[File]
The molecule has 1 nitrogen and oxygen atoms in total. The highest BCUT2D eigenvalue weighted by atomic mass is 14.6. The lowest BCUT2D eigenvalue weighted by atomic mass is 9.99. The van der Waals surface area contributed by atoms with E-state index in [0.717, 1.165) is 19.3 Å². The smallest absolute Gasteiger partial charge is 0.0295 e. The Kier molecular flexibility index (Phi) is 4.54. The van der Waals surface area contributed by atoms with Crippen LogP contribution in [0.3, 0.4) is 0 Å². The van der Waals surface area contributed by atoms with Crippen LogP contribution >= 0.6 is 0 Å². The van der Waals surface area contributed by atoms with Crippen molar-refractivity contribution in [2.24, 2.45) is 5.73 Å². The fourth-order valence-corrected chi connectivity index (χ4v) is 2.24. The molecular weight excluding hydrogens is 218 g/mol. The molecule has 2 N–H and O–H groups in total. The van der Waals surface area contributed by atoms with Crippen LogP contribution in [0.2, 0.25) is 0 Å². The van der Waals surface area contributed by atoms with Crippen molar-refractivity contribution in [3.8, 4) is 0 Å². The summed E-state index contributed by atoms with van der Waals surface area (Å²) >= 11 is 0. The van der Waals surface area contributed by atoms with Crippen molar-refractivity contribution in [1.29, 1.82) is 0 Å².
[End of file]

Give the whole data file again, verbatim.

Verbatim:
The molecule has 1 nitrogen and oxygen atoms in total. The highest BCUT2D eigenvalue weighted by atomic mass is 14.6. The lowest BCUT2D eigenvalue weighted by atomic mass is 9.99. The van der Waals surface area contributed by atoms with E-state index in [0.717, 1.165) is 19.3 Å². The smallest absolute Gasteiger partial charge is 0.0295 e. The Kier molecular flexibility index (Phi) is 4.54. The van der Waals surface area contributed by atoms with Crippen LogP contribution in [0.3, 0.4) is 0 Å². The van der Waals surface area contributed by atoms with Crippen LogP contribution >= 0.6 is 0 Å². The van der Waals surface area contributed by atoms with Crippen molar-refractivity contribution in [2.24, 2.45) is 5.73 Å². The fourth-order valence-corrected chi connectivity index (χ4v) is 2.24. The molecular weight excluding hydrogens is 218 g/mol. The molecule has 2 N–H and O–H groups in total. The van der Waals surface area contributed by atoms with Crippen LogP contribution in [0.2, 0.25) is 0 Å². The van der Waals surface area contributed by atoms with Crippen molar-refractivity contribution in [3.8, 4) is 0 Å². The summed E-state index contributed by atoms with van der Waals surface area (Å²) >= 11 is 0. The van der Waals surface area contributed by atoms with Crippen molar-refractivity contribution in [1.29, 1.82) is 0 Å².